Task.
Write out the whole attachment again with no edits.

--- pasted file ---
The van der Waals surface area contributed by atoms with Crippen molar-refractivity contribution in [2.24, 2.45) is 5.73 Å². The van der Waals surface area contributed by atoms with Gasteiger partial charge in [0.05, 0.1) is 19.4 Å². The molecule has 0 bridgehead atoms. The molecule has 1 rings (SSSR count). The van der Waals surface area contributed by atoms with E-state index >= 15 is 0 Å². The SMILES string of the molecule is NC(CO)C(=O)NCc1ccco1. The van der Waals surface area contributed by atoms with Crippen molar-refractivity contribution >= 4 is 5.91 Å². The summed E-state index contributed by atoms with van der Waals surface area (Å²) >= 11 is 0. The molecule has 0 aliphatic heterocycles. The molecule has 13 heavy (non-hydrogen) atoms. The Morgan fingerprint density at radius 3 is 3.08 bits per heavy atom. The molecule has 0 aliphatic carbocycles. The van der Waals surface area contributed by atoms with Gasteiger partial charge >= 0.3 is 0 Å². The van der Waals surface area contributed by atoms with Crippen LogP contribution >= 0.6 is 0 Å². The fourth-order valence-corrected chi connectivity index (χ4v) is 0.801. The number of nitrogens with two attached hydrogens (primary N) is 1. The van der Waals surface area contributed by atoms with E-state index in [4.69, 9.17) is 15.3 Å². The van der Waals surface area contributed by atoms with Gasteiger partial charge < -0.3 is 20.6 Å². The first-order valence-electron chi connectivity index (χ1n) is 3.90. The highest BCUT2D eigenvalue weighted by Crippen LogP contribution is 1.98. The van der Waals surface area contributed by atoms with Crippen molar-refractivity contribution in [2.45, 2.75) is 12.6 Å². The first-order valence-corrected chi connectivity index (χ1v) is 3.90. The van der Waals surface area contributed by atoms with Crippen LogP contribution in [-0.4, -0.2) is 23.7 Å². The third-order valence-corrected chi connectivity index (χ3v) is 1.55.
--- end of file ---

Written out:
The van der Waals surface area contributed by atoms with Crippen molar-refractivity contribution in [2.24, 2.45) is 5.73 Å². The van der Waals surface area contributed by atoms with Gasteiger partial charge in [0.05, 0.1) is 19.4 Å². The molecule has 0 bridgehead atoms. The molecule has 1 rings (SSSR count). The van der Waals surface area contributed by atoms with E-state index >= 15 is 0 Å². The SMILES string of the molecule is NC(CO)C(=O)NCc1ccco1. The van der Waals surface area contributed by atoms with Crippen molar-refractivity contribution >= 4 is 5.91 Å². The summed E-state index contributed by atoms with van der Waals surface area (Å²) >= 11 is 0. The molecule has 0 aliphatic heterocycles. The molecule has 13 heavy (non-hydrogen) atoms. The Morgan fingerprint density at radius 3 is 3.08 bits per heavy atom. The molecule has 0 aliphatic carbocycles. The van der Waals surface area contributed by atoms with Gasteiger partial charge >= 0.3 is 0 Å². The van der Waals surface area contributed by atoms with Crippen LogP contribution >= 0.6 is 0 Å². The fourth-order valence-corrected chi connectivity index (χ4v) is 0.801. The number of nitrogens with two attached hydrogens (primary N) is 1. The van der Waals surface area contributed by atoms with E-state index in [4.69, 9.17) is 15.3 Å². The van der Waals surface area contributed by atoms with Gasteiger partial charge < -0.3 is 20.6 Å². The first-order valence-electron chi connectivity index (χ1n) is 3.90. The highest BCUT2D eigenvalue weighted by Crippen LogP contribution is 1.98. The van der Waals surface area contributed by atoms with Crippen molar-refractivity contribution in [2.45, 2.75) is 12.6 Å². The first-order valence-corrected chi connectivity index (χ1v) is 3.90. The van der Waals surface area contributed by atoms with Crippen LogP contribution in [-0.4, -0.2) is 23.7 Å². The third-order valence-corrected chi connectivity index (χ3v) is 1.55.